The Company Takes Off

In the first ten years after their father’s death, the company grew from £2 million turnover to over £100 million by the early 1980s.

At the time of the founder’s death, Tommy Bird became Group Chairman and took on Birds development in the USA. Tony and Brian Bird are Joint Group Managing Directors, responsibility for UK operations on a widening reclamation front divided between them. Not surprisingly, various subsidiary interests have grown up over the years and these were operated by the group as profit centres in their own right. Each brother had his own part of the Group to control and develop according to his own designs and expertise.

The group’s founder had never needed any encouragement to support his sons’ new ideas and his philosophy of introducing technology into an industry which had previously existed on manual labour was magnified in the approach of his sons.

Mechanisation on a large scale began for Bird Group in the late 1960s when the self-appointed pundits in the UK steel industry and government departments were denouncing the American designed heavy guillotine shears installed in Bird’s yards as thoroughly inappropriate for Britain. Birds thought otherwise and continued to invest in pioneering heavy machinery. They copied and improved some of the American technology, refining and redesigning it and having much of the manufacturing carried out mainly by Lindemann in Dusseldorf who became the world’s leading manufacturer of scrap processing plant. This early mechanisation was the beginning which eventually gave Birds a lead in the UK scrap processing industry.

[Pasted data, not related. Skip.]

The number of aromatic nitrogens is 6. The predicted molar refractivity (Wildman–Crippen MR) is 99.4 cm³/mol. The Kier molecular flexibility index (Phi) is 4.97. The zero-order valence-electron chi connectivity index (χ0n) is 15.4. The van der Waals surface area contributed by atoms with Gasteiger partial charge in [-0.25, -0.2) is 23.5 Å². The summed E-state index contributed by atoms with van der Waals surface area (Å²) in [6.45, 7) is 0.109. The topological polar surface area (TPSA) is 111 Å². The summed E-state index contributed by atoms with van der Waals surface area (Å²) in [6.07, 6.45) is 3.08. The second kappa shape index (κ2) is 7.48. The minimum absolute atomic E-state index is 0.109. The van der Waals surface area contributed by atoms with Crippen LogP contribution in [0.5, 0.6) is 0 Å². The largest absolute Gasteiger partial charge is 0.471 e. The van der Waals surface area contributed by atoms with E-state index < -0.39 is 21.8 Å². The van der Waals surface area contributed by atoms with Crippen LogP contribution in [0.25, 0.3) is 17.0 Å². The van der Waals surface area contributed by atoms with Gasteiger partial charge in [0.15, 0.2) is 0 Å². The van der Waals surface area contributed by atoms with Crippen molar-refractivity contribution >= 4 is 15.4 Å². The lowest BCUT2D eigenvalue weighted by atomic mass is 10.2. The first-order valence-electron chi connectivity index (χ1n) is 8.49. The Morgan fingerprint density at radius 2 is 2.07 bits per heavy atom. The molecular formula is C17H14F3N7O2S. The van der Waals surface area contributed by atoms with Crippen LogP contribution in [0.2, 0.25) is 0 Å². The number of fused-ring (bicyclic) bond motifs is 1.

Many Rewards

This intensive specialisation in processing has brought many rewards for the group but perhaps the most impressive is the way in which steelworks themselves have contracted Birds to carry out in-plant processing of scrap. No other recycling company enjoyed the privilege of operating within a steel mill complex. The breakthrough came in the early 1960s when a joint venture with the American based Heckett company brought Birds into the Spencer Works of what was then Richard, Thomas & Baldwins to process all arisings of scrap and even deliver scrap-charging units to the furnaces.

Subsequently, Birds gained further contracts to process scrap inside other British steel mills, followed by private sector mills after the de-nationalisation of the industry. This sphere of activity now represented an important aspect of the Group’s business.

Practical Training